Protests against LAUSD’s protection of victims of sexual abuse

The second largest school district in the United States is under public scrutiny for the highly publicized case that holds a 14-year-old girl responsible for the sexual abuse she endured from her middle school teacher.Protesters marched today against LAUSD’s lack of protection for sexual abuse victims.

Over the course of seven months through 2010 and 2011, former Edison Middle School student “M.S.” was having sexual relations with her math teacher. The former teacher Elkis Hermida was sentenced three years in prison for lewd acts against a child. However, the jury ruled that LAUSD was not negligent for the failing to prevent the relationship.

Documents from the school district contend that the relationship between M.S. and Hermida was “not forced and that plaintiff facilitated the encounters by lying to others and keeping the incidents a secret — thereby preventing the District from discovering the situation and taking steps to protect her.”

Many disparaging items were brought up in the controversial case. There has been a continuing debate over whether the victim’s sexual history should have been acknowledged as evidence in her case against LAUSD. This brought about an improper interest in the case in a “blame the victim strategy.” It also prejudiced the jury by saying during closing that the girl’s knowledge of sexual slang would lead people to determine that the sex was consensual and partly her fault.

The ruling stated, “On appeal, the District continues to maintain that a minor student who is the victim of sexual abuse by a teacher bears responsibility for preventing that abuse. The District was wrong in the trial court and is wrong now.”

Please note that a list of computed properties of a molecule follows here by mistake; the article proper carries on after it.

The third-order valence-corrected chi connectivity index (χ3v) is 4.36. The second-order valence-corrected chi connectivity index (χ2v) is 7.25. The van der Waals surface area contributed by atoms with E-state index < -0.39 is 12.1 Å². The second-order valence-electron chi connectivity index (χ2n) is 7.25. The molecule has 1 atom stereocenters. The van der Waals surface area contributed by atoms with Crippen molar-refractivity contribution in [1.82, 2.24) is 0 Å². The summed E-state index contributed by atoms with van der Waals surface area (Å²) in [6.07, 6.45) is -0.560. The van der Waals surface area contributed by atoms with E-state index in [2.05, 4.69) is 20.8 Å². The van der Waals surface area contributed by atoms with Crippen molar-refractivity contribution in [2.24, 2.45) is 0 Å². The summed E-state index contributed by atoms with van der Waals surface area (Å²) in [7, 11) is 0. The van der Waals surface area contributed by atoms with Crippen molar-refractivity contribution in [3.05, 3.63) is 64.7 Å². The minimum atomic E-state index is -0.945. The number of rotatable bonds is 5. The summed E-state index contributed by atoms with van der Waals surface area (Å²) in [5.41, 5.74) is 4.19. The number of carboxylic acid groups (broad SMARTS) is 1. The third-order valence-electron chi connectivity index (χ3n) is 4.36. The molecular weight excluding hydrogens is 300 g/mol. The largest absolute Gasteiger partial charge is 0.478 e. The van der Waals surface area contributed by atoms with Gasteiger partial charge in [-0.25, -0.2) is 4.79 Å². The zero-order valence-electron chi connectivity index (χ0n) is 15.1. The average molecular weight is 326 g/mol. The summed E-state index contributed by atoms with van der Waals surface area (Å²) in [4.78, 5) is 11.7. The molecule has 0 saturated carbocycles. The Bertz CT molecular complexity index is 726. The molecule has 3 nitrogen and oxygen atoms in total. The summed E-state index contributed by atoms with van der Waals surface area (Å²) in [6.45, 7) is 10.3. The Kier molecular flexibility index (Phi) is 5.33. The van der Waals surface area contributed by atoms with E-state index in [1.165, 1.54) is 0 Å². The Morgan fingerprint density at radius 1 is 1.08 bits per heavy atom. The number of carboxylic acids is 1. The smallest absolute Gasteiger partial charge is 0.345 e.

W. Keith Wyatt, the attorney who represented LAUSD, is currently at issue for criticizing the young girl as the willing subject of her own abuse. In a radio interview with KPCC, he chastised the victim by saying, “Making a decision as to whether or not cross the street when traffic is coming, that takes a level of maturity and that’s a much more dangerous decision to decide than, ‘Hey, I want to have sex with my teacher.’” The school district apologized for the comment, fired the attorney and then secretly re-hired him.

Attorney John Manley, part of California’s leading law firm that represents child victims sexual abuse, had a very angry reaction to LAUSD’s appeal. He said, “”It is very disturbing that LAUSD plans to continue its strategy of blaming the victims of sexual predators in our schools and wants to make children more vulnerable to sexual assault thought California.”

LAUSD has been “blasted” for filing an appeal with the California Supreme Court to minimize the protections given to underage victims of sexual predators in the state.

Today, the school board discussed the case, S.M. VS LAUSD in a closed session.